Should employers keep expired warnings or discard them?

Employers often have employees that have accumulated a bad disciplinary record over the years and that have an employee file riddled with various disciplinary warnings. Seemingly, the employee keeps committing the same type of offence over a period of time. The employer is left unsure whether they can dismiss the employee as the multiple warnings in the employee’s file have expired.

Schedule 8 of the Labour Relations Act states that employers should adopt disciplinary rules that establish the standard of conduct required of employees. Employers are also required to progressively attempt to correct the behaviour of its employees before resorting to a measure of dismissal.

According to Schedule 8, employers must keep record of all the disciplinary action taken against employees. This information must include the nature of any disciplinary offences, as well as list the actions taken by the employer and what the reasons were for such actions.

It is clear that Schedule 8 does not refer to valid warnings only, thus employers should not destroy expired warnings. This brings us back to the main question: may expired warnings be used to justify a dismissal of a repeat offender?

 In the Labour Court matter of Cliff Choene v Mitsui & Company Southern Africa (Pty) Ltd case number J185/06, Judge Lagrange said the following:

“In the circumstances, there is no good reason to disregard the accumulated disciplinary history of the applicant. In the main, this history indicated a constant problem with his unexplained extended absences from the office after running errands or collecting passengers. The situation never seemed to improve …”

In Builders Trade Depot v CCMA & Others [2012] 4 BLLR 343 (LC), Judge Steenkamp J had this to say about the issue of final written warnings:

“The first point that needs to be made in this regard is that the applicant never appealed against any of the written warnings he was issued with. His explanation for accepting all of them when they were issued to him was that he was told he would be dismissed if he did not do so. I am disinclined to accept this explanation for the following reasons. If it was the employer’s intention to make the applicant accept warnings under duress, then it is difficult to understand what appears to have been its generally accommodative approach in disciplining the applicant.

It is furthermore trite law that disciplinary steps which are not challenged timeously cannot be challenged belatedly when the final step of dismissal is taken. If the applicant had been intimidated into accepting the warnings, and if he believed that any appeal would be futile, there is no explanation why he did not approach the CCMA over such a long period of time to challenge any of them as he could have done. In the circumstances, there is no good reason to disregard the accumulated disciplinary history of the applicant. In the main, this history indicated a constant problem with his unexplained extended absences from the office after running errands. The situation never seemed to improve.”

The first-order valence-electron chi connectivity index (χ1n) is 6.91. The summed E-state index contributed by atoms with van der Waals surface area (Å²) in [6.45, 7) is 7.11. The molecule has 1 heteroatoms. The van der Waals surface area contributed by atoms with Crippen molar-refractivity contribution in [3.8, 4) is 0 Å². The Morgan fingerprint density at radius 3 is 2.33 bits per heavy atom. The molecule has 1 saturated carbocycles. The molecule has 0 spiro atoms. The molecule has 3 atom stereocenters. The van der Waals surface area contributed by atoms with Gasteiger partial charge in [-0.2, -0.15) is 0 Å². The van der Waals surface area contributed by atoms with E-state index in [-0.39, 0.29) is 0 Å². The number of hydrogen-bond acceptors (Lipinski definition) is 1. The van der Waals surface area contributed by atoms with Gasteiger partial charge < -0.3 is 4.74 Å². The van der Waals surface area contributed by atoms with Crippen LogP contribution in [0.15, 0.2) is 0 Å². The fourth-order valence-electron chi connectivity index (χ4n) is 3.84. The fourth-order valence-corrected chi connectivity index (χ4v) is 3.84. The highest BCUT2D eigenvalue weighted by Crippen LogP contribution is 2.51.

Again in the Labour Appeal Court in Shoprite Checkers (Pty) Ltd v Ramdaw NO & Others [2001] 9 BLLR 1011 (LAC) it was made clear that there was no absolute rule regarding the status of expired warnings as long as an employer dealt with such warnings consistently and evenly in the workplace. Judge Zondo JP had commented as follows on the status of expired warnings in any particular workplace:

“In our law there is no statutory provision that deals with what the duration of a disciplinary warning is nor is there a statutory provision that deals what the effect is in law of the lapsing of a disciplinary warning. An employer and an employee may deal with these matters in their contract of employment. This may also be dealt with in a collective agreement between an employer and a trade union. These matters may also be governed by an established practice in a particular workplace …

… It is for the employer, if he wishes to rely on an employee’s previous disciplinary record to prove which regime applies in the particular workplace. If he fails to show this, he cannot complain if a commissioner in the CCMA adopts the approach that, as the warnings of the employee have lapsed, the employee must, for all intents and purposes, be treated as having a clean record.”

In another case, NUM obo Selemela and Northam Platinum Limited case number JA25/11, the Labour Appeal Court held that lapsed warnings may, if appropriate, be considered to determine an appropriate sanction for further misconduct.

“Indeed, an employee’s written warnings, even after they have lapsed, may be taken into account, in determining the fairness of his or her dismissal where the employee concerned is found to have a propensity to commit acts of misconduct at convenient intervals falling outside the period of applicability of the written warnings.”

From the various case law over the years, it becomes evident that although expired warnings may not be used as progressive steps ultimately leading to a dismissal, they may be considered as part of aggravating circumstances once the employee has been found guilty of a repeated offense and a decision must be taken on an appropriate sanction.

In summary, the fact that a previous warning has expired does not mean that previous misconduct should be ignored altogether in determining the appropriate sanction for new matters of misconduct.

Contact Invictus Group on 0861 737 263 for assistance with discipline in the workplace, as well as advice on all of your labour law matters.